Margaret Roddy looks at the impact virus has had on the local food industry
The lockdown imposed in mid-March was the springboard for student Isobel Jones bringing the Neighbourhood Food Market to her native Blackrock.
Isobel, who turned 21 during lockdown, was doing an internship with Deloitte as part of her third year studies in Food and Agricultural Business Management at UCD, when like the rest of the country she found herself working at home.
Witnessing the demand for on-line shopping, she decided to offer people the opportunity to buy from the best of local Irish producers through the click and collect system that is available through the Neighbourhood Food initiative.
'I had heard of Neighbourhood Food from a friend in Tipperary,' she says. 'It's an on-line farmers' market that has really grown in popularity as the farmers' markets around the country couldn't take place which was causing problems for all the small food producers.'
There are several Neighbourhood Food markets in Munster as well as a number in Dublin and this is the first one in north Leinster.
Isobel cleared out a shed at her family home at Seafield Road and began contacting local producers so that customers could collect their boxes on Saturday mornings.
'Most of the producers are from the north east as they need to be able to drop off their produce, although there are a couple from Tipperary.'
At the moment, 28 producers have signed up to Neighbourhood Food Blackrock, with over 600 products ranging from bread to organic beef, from home-grown vegetables to locally produced honey, from sweet treats to gin.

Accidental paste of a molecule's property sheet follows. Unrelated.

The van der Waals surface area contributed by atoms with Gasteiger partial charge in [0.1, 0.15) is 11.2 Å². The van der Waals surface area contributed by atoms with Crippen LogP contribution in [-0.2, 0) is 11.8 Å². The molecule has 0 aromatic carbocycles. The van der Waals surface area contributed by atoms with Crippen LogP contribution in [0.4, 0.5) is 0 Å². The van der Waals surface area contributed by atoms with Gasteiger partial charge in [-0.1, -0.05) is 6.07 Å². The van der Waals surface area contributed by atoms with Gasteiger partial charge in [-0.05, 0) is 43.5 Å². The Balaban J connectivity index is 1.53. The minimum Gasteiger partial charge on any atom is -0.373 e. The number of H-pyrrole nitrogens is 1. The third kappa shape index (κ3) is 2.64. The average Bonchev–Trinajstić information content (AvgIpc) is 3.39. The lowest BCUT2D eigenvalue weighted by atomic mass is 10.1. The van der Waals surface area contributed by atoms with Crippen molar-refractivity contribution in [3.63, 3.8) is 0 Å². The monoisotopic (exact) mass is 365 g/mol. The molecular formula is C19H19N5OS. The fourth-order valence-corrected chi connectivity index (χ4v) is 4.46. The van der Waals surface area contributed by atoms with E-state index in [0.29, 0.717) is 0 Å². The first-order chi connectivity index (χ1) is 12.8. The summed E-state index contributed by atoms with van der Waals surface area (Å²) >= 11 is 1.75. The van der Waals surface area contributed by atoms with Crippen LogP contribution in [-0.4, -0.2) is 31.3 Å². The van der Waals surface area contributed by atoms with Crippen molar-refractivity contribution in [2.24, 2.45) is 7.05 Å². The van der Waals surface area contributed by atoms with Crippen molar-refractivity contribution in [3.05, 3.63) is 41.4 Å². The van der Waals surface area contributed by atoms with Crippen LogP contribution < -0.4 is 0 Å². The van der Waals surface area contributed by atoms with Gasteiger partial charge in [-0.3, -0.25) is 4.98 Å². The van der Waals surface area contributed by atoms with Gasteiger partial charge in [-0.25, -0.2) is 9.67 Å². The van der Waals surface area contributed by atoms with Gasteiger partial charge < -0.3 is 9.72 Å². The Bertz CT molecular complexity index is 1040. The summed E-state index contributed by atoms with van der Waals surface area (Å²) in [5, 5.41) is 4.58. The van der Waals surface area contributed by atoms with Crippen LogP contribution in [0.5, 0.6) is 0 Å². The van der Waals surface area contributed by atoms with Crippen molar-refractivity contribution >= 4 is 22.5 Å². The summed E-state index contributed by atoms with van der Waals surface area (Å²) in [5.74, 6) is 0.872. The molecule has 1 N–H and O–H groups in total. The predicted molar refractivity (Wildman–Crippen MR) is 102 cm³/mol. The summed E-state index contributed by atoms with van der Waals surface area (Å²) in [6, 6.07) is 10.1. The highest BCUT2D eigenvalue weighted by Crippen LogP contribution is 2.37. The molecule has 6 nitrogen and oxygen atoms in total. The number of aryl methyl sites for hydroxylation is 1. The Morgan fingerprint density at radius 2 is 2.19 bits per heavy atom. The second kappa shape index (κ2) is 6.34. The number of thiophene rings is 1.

'Customers go on-line, select whatever products they want and pay for it on-line, and then collect it on Saturday morning between 11am and 1pm,' says Isobel.
The beauty of Neighbourhood Food is that people can buy as little or as much as they want, whether it's a pot of jam or a weekly shop.
So far over 600 people have signed up for Neighbourhood Food Blackrock and Isobel says that there is an average of 80 to 100 customers a week placing orders.
'Most of the customers come from Blackrock, Castlebellingham, Dundalk and Ardee,' she says.
While the market was set up to meet a particular need at a time when many people felt reluctant about going to the supermarket, Isobel is delighted to be able to continue supporting local food producers as well helping promote sustainable shopping by reducing food air miles and excess packaging.
As the market takes place on Saturday mornings, Isobel intends continuing with it when she goes into her fourth year studies at UCD, although in common with students everywhere, she doesn't know how much time will be spend on campus.
To join the market, simply log onto www.neighbourhood.ie/blackrock
Ruairi Browne and Laura McMenamy of Great Northern Larder became the knights in shining armour for local food producers when they linked up with the Boyne Valley Flavours group during lockdown to provide a digital marketplace for them to sell their produce.